By Nick Musumeci and Guneet Singh
When sixteen-year-old Max Nielsen first felt the pain in his arm, he was standing on a mound in the middle of a game for Ward Melville High School last spring, dressed in green and gold, getting ready to face a batter.
Something wasn’t right.
He was suffering from a strain to his UCL, the ulnar collateral ligament of the elbow. Among pitchers between the ages of 12 and 16, injuries like these are a growing problem. Doctors are now performing five times more “Tommy John,” UCL reconstruction, surgeries than they were ten years ago, according to the American Journal of Sports Medicine.
To address the issue, New York State passed a pitch count rule, which took effect last week. The rule limits the amount of pitches a high schooler can throw in a game to 105. It also mandates that, after reaching the pitch count, pitchers must rest for 4 days before they can throw again.
“Overall I think this rule is a good one, and it couldn’t hurt to cut the pitch count down to maybe 95 or 100,” Rob Massara, a Suffolk County varsity umpire, said.
Max was not allowed to touch a baseball for a month and a half, and went to physical therapy twice a week for 6 weeks before he got back to where he was.
“I’m not the biggest fan of [the pitch count rule] but I understand and respect it, because it’s just to protect pitchers and prevent them from injury,” Nielsen said. “Tweaks in the elbow or shoulder are pretty frequent.”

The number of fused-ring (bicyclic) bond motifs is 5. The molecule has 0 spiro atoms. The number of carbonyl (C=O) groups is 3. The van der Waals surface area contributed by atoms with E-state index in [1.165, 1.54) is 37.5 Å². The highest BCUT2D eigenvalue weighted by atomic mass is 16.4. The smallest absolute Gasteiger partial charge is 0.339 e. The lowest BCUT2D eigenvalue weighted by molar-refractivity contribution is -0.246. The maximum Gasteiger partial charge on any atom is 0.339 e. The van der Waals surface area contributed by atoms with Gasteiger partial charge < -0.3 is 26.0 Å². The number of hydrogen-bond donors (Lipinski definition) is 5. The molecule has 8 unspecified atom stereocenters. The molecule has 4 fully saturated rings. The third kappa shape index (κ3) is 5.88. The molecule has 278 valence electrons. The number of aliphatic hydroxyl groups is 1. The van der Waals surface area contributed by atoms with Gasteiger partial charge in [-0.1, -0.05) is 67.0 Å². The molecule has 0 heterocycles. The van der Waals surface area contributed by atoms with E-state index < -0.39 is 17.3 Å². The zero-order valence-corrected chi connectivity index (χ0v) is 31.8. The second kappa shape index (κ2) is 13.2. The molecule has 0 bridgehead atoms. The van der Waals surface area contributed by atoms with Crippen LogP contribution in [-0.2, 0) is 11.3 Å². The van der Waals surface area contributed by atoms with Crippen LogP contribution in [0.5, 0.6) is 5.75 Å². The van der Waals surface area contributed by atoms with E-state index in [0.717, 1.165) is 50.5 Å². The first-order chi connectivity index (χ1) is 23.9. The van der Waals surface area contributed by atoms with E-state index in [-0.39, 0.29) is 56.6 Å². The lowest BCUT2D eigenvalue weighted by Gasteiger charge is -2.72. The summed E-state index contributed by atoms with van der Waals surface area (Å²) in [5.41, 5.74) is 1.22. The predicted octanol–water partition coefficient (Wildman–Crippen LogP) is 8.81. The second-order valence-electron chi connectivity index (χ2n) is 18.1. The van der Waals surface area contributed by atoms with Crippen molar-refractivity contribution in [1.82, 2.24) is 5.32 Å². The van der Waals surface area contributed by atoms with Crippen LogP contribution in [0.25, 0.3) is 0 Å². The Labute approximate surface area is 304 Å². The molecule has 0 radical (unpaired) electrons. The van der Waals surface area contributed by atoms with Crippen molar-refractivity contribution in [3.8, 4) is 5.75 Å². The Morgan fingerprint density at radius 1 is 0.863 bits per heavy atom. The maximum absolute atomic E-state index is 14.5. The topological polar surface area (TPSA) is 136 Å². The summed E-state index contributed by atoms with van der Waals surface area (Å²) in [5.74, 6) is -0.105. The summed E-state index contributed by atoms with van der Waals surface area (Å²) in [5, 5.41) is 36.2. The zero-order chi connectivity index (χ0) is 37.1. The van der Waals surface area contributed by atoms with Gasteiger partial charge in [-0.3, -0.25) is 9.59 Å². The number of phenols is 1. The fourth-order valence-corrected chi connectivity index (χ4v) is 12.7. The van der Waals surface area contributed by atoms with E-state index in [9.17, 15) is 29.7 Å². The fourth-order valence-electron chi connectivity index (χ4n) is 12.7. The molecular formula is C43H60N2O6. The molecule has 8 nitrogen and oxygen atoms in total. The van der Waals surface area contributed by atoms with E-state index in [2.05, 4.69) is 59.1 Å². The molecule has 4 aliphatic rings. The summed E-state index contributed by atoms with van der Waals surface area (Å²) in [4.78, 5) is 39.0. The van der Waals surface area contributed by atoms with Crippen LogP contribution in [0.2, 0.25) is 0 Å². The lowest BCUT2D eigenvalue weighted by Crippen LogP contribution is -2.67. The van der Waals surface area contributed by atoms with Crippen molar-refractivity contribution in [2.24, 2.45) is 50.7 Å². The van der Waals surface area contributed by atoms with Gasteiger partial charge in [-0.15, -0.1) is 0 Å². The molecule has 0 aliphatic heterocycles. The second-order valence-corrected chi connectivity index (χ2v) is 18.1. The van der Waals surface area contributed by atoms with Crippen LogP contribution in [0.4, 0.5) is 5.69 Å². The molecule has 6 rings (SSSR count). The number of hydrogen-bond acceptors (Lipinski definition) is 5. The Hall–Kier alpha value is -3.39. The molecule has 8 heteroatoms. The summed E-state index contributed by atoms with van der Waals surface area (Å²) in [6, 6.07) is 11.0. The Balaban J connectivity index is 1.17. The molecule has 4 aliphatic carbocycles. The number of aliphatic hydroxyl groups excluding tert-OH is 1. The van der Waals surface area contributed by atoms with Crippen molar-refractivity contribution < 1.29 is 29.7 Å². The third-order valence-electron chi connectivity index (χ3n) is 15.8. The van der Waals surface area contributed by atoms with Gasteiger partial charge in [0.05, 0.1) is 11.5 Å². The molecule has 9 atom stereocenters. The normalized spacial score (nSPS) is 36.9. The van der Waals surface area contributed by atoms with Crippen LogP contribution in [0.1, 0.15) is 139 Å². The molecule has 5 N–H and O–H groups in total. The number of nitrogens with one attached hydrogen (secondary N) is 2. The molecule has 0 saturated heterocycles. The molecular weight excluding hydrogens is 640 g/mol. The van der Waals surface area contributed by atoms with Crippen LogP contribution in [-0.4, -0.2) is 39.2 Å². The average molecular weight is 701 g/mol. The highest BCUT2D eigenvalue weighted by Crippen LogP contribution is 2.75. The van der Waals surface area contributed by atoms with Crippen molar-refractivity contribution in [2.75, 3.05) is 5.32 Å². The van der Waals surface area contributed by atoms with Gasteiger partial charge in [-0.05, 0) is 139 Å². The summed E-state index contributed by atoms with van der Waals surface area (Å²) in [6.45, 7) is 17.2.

These elbow and shoulder injuries are caused by a myriad of reasons including the repetitive unnatural throwing motion, the possible lack of flexibility, and the lack of strengthening exercises prior to starting the season, Walter Chomick, a physical therapist at Advanced Sports in East Setauket said.
“A while back we had kids come in between 15 and 17, but now we see kids even younger than that,” Chomicki said. “Coaches should have been implementing [the pitch count] a long time ago.” Advanced Sports in East Setauket is among the physical therapy and rehab facilities on Long Island that have experienced an influx of young patients over the last few years. There are 880 physical therapy and rehab facilities on Long Island, according to yellowpages.com.
When it comes to enforcing the new pitch count rule, umpires may not be able to implement the rule themselves, as they have their own responsibilities during the game.
“I think the responsibility should be placed 100% on the coaches,” Massara said.
In addition to the number of pitches per game, another factor that contributes to the growing number of injuries is the lack of rest between games.
“Pitchers are pitching almost all year round without giving themselves a chance to rest,” Terry Moran, the baseball coach from Bayport-Blue Point High School, said. “They compete right in their high school season, summer ball and finally fall league. Mix in some showcases and its overuse.”
Nielsen had a successful recovery from his UCL sprain and is now committed to the University of Connecticut.
About 750,000 overuse injuries will occur in young athletes every year and most of them are avoidable, according to South Carolina Sports Medicine and Orthopedic Center.
To date, pitch count rules at the high school level have been implemented by all states, except Massachusetts and Connecticut.